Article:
WAF's Adopt A Gorilla symbolic adoption is $35 and helps the World Animal Foundation to preserve the planet and protect its animals. Adopt a gorilla for yourself or order an Adopt A Gorilla as a gift. Help make a difference for animals - Adopt A Gorilla Today!
 
 

 

ADOPT A LION


STATUS:
Although the population of lions is declining, they are not currently listed as endangered or threatened. (The Asiatic lion is endangered.)
 
DESCRIPTION:
Renowned for their majesty and nicknamed the King of the Jungle, lions possess both beauty and strength. Males are distinguishable by their manes which protect them while fighting. Lions vary in color but are typically a light, yellowish-brown.
 
SIZE:
Males stand at a shoulder height of about 4 feet and reach about 5 ½ to 8 feet in length. Their tails average a length of 3 to 3 ½ feet, and they can weigh as much as 330 to 550 pounds. Females are smaller than males.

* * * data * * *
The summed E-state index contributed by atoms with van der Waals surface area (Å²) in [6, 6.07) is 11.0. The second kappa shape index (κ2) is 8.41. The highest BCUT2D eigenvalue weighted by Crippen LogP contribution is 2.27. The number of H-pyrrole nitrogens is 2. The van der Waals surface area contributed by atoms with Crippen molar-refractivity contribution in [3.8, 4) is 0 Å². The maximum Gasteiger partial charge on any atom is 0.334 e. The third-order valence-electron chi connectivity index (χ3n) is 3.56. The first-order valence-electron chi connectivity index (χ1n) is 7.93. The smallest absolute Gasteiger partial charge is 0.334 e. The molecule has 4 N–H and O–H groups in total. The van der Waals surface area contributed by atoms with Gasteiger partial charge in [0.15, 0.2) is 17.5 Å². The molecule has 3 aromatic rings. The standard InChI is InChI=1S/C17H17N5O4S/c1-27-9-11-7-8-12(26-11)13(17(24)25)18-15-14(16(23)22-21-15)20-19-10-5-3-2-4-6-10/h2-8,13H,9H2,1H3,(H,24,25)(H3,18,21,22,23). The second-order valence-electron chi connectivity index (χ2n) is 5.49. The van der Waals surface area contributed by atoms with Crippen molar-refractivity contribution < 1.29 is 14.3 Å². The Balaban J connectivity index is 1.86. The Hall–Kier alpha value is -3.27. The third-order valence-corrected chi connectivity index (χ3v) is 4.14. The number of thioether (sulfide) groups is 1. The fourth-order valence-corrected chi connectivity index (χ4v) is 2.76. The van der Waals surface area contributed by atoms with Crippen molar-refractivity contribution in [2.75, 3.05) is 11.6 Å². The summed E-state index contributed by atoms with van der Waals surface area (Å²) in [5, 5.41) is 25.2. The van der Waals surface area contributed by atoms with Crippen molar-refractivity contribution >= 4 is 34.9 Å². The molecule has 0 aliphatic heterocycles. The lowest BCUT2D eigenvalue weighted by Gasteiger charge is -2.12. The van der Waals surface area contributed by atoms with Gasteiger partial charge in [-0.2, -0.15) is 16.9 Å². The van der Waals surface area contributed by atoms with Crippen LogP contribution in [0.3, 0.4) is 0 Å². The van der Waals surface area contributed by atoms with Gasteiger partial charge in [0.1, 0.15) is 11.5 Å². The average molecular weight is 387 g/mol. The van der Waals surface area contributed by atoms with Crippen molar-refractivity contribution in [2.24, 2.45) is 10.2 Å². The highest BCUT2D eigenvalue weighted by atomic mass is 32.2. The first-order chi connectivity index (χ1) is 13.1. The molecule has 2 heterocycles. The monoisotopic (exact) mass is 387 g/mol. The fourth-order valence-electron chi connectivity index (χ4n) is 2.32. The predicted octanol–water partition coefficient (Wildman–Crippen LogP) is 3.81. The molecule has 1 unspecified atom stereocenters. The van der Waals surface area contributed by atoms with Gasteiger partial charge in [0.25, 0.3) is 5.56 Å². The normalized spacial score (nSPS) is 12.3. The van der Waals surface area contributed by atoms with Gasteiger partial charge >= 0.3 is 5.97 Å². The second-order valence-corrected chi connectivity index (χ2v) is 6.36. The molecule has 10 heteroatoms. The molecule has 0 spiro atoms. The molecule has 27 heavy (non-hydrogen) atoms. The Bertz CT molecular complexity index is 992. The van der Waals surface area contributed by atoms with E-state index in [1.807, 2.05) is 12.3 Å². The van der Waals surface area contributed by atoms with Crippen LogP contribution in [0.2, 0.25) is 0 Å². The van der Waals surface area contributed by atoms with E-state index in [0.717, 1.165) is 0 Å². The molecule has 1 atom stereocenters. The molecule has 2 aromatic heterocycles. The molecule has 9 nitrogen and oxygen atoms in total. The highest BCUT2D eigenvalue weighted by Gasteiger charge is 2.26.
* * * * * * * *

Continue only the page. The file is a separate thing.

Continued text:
POPULATION:
Since the early 1950s, the lion population in Africa has been reduced by half. Today fewer than 21,000 remain in all of Africa.
 
LIFESPAN:
15 years in the wild, 24 years in captivity.
 
RANGE:
The lion is found throughout the south Sahara desert and in parts of southern and eastern Africa.
 
HABITAT:
The African lion inhabits grassy plains, savannahs, open woodlands and scrub country.
 
FOOD:
Lions feed upon a wide array of animals, including wildebeest, impala, zebra, giraffe, buffalo and wild hogs. They will also feed on smaller animals such as hares, birds and reptiles.
 
BEHAVIOR:
The only social member of the cat (Felidae) family, lions live in large groups called "prides," consisting of about 15 lions. Related females and their young make up the majority of the pride. A single male, or sometimes a small group of two to three males, will join a pride for an indefinite period, usually about three years or until another group of males takes over. Females do almost all of the hunting. They are mainly nocturnal and work in teams to stalk and ambush prey. A lion can run for short distances at 50 miles per hour and leap as far as 36 feet. They are also territorial, males roar and use scent markings to establish their domain.